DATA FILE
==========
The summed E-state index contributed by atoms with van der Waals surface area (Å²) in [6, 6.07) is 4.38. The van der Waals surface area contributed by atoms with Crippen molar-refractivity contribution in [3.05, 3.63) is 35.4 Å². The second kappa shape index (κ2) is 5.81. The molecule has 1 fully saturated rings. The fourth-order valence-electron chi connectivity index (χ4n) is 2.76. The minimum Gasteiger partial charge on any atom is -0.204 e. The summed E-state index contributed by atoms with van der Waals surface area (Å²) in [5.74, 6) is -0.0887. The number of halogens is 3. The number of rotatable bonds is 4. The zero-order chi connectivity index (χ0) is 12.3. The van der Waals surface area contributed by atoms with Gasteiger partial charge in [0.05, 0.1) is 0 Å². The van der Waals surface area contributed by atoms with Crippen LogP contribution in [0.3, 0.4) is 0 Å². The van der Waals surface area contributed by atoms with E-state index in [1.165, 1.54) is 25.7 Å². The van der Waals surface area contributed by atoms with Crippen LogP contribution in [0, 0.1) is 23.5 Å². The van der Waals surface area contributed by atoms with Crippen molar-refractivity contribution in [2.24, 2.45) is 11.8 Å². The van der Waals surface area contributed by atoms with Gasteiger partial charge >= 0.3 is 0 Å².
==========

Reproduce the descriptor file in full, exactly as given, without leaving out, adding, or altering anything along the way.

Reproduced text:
The summed E-state index contributed by atoms with van der Waals surface area (Å²) in [6, 6.07) is 4.38. The van der Waals surface area contributed by atoms with Crippen molar-refractivity contribution in [3.05, 3.63) is 35.4 Å². The second kappa shape index (κ2) is 5.81. The molecule has 1 fully saturated rings. The fourth-order valence-electron chi connectivity index (χ4n) is 2.76. The minimum Gasteiger partial charge on any atom is -0.204 e. The summed E-state index contributed by atoms with van der Waals surface area (Å²) in [5.74, 6) is -0.0887. The number of halogens is 3. The number of rotatable bonds is 4. The zero-order chi connectivity index (χ0) is 12.3. The van der Waals surface area contributed by atoms with Gasteiger partial charge in [0.05, 0.1) is 0 Å². The van der Waals surface area contributed by atoms with Crippen LogP contribution in [0.3, 0.4) is 0 Å². The van der Waals surface area contributed by atoms with E-state index in [1.165, 1.54) is 25.7 Å². The van der Waals surface area contributed by atoms with Crippen LogP contribution in [0, 0.1) is 23.5 Å². The van der Waals surface area contributed by atoms with Crippen molar-refractivity contribution in [2.24, 2.45) is 11.8 Å². The van der Waals surface area contributed by atoms with Gasteiger partial charge >= 0.3 is 0 Å².